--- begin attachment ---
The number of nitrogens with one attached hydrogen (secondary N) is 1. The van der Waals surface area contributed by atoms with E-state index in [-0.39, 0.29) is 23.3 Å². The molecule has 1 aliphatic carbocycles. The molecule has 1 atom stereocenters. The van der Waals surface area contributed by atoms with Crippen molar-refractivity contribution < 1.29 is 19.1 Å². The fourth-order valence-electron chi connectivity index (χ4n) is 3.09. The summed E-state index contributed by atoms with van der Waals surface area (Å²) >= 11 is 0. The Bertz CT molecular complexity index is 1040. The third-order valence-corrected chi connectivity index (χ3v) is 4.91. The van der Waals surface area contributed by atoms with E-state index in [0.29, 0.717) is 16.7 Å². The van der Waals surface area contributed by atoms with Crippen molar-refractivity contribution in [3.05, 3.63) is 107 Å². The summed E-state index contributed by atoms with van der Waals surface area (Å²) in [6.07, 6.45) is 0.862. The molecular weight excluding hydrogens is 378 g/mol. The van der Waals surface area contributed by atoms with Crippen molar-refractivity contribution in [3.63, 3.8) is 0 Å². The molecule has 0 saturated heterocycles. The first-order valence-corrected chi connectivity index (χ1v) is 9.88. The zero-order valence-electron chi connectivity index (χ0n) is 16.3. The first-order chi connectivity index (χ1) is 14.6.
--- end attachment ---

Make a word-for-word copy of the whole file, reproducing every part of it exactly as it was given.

The number of nitrogens with one attached hydrogen (secondary N) is 1. The van der Waals surface area contributed by atoms with E-state index in [-0.39, 0.29) is 23.3 Å². The molecule has 1 aliphatic carbocycles. The molecule has 1 atom stereocenters. The van der Waals surface area contributed by atoms with Crippen molar-refractivity contribution < 1.29 is 19.1 Å². The fourth-order valence-electron chi connectivity index (χ4n) is 3.09. The summed E-state index contributed by atoms with van der Waals surface area (Å²) >= 11 is 0. The Bertz CT molecular complexity index is 1040. The third-order valence-corrected chi connectivity index (χ3v) is 4.91. The van der Waals surface area contributed by atoms with E-state index in [0.29, 0.717) is 16.7 Å². The van der Waals surface area contributed by atoms with Crippen molar-refractivity contribution in [3.05, 3.63) is 107 Å². The summed E-state index contributed by atoms with van der Waals surface area (Å²) in [6.07, 6.45) is 0.862. The molecular weight excluding hydrogens is 378 g/mol. The van der Waals surface area contributed by atoms with Crippen molar-refractivity contribution in [3.63, 3.8) is 0 Å². The molecule has 0 saturated heterocycles. The first-order valence-corrected chi connectivity index (χ1v) is 9.88. The zero-order valence-electron chi connectivity index (χ0n) is 16.3. The first-order chi connectivity index (χ1) is 14.6.